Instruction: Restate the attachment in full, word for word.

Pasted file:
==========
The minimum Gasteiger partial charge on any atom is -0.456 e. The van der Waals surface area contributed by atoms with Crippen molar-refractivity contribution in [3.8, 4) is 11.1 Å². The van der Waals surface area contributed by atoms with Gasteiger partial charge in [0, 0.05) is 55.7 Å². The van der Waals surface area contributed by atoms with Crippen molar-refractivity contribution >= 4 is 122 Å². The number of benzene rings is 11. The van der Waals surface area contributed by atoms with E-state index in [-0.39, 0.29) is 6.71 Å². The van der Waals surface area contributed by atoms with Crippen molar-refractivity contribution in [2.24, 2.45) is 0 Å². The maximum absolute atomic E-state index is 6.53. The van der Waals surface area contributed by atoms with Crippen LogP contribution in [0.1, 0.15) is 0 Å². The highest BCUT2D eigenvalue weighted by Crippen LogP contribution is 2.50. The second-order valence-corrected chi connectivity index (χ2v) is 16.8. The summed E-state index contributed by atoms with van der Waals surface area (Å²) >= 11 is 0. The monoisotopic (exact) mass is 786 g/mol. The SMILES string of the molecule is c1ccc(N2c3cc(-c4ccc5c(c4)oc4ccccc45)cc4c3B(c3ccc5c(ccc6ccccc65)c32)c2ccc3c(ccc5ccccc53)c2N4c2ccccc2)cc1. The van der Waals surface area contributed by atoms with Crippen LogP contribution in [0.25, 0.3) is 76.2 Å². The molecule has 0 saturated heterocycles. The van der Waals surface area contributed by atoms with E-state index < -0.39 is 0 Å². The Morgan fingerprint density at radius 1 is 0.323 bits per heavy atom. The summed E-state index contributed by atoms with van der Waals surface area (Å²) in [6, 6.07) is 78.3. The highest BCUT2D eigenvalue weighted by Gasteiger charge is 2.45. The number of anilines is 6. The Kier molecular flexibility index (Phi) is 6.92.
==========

The minimum Gasteiger partial charge on any atom is -0.456 e. The van der Waals surface area contributed by atoms with Crippen molar-refractivity contribution in [3.8, 4) is 11.1 Å². The van der Waals surface area contributed by atoms with Gasteiger partial charge in [0, 0.05) is 55.7 Å². The van der Waals surface area contributed by atoms with Crippen molar-refractivity contribution >= 4 is 122 Å². The number of benzene rings is 11. The van der Waals surface area contributed by atoms with E-state index in [-0.39, 0.29) is 6.71 Å². The van der Waals surface area contributed by atoms with Crippen molar-refractivity contribution in [2.24, 2.45) is 0 Å². The maximum absolute atomic E-state index is 6.53. The van der Waals surface area contributed by atoms with Crippen LogP contribution in [0.1, 0.15) is 0 Å². The highest BCUT2D eigenvalue weighted by Crippen LogP contribution is 2.50. The second-order valence-corrected chi connectivity index (χ2v) is 16.8. The summed E-state index contributed by atoms with van der Waals surface area (Å²) >= 11 is 0. The monoisotopic (exact) mass is 786 g/mol. The SMILES string of the molecule is c1ccc(N2c3cc(-c4ccc5c(c4)oc4ccccc45)cc4c3B(c3ccc5c(ccc6ccccc65)c32)c2ccc3c(ccc5ccccc53)c2N4c2ccccc2)cc1. The van der Waals surface area contributed by atoms with Crippen LogP contribution in [0.25, 0.3) is 76.2 Å². The molecule has 0 saturated heterocycles. The van der Waals surface area contributed by atoms with E-state index < -0.39 is 0 Å². The Morgan fingerprint density at radius 1 is 0.323 bits per heavy atom. The summed E-state index contributed by atoms with van der Waals surface area (Å²) in [6, 6.07) is 78.3. The highest BCUT2D eigenvalue weighted by Gasteiger charge is 2.45. The number of anilines is 6. The Kier molecular flexibility index (Phi) is 6.92.